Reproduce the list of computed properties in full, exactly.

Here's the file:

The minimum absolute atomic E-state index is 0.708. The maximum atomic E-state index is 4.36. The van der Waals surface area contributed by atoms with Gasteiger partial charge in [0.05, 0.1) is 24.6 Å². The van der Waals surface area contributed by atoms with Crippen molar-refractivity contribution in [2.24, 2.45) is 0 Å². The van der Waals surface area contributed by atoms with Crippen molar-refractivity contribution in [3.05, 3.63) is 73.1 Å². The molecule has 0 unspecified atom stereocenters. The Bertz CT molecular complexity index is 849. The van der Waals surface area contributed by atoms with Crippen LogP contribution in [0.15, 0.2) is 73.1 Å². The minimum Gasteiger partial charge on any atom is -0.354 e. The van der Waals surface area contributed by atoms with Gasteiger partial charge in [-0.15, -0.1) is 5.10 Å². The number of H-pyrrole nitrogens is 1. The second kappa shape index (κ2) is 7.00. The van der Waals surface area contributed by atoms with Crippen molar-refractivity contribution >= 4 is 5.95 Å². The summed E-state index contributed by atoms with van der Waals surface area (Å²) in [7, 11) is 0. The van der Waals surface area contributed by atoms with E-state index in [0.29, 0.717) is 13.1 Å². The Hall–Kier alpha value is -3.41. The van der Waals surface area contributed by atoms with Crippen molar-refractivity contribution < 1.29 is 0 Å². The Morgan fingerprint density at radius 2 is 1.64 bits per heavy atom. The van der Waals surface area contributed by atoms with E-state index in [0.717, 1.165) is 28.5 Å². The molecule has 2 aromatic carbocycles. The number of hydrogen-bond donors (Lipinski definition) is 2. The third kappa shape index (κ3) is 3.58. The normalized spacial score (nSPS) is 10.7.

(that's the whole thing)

The minimum absolute atomic E-state index is 0.708. The maximum atomic E-state index is 4.36. The van der Waals surface area contributed by atoms with Gasteiger partial charge in [0.05, 0.1) is 24.6 Å². The van der Waals surface area contributed by atoms with Crippen molar-refractivity contribution in [2.24, 2.45) is 0 Å². The van der Waals surface area contributed by atoms with Crippen molar-refractivity contribution in [3.05, 3.63) is 73.1 Å². The molecule has 0 unspecified atom stereocenters. The Bertz CT molecular complexity index is 849. The van der Waals surface area contributed by atoms with Crippen LogP contribution in [0.15, 0.2) is 73.1 Å². The minimum Gasteiger partial charge on any atom is -0.354 e. The van der Waals surface area contributed by atoms with Gasteiger partial charge in [-0.15, -0.1) is 5.10 Å². The number of H-pyrrole nitrogens is 1. The second kappa shape index (κ2) is 7.00. The van der Waals surface area contributed by atoms with Crippen molar-refractivity contribution >= 4 is 5.95 Å². The summed E-state index contributed by atoms with van der Waals surface area (Å²) in [7, 11) is 0. The van der Waals surface area contributed by atoms with E-state index in [0.29, 0.717) is 13.1 Å². The Hall–Kier alpha value is -3.41. The van der Waals surface area contributed by atoms with Crippen molar-refractivity contribution < 1.29 is 0 Å². The Morgan fingerprint density at radius 2 is 1.64 bits per heavy atom. The van der Waals surface area contributed by atoms with E-state index in [0.717, 1.165) is 28.5 Å². The molecule has 2 aromatic carbocycles. The number of hydrogen-bond donors (Lipinski definition) is 2. The third kappa shape index (κ3) is 3.58. The normalized spacial score (nSPS) is 10.7.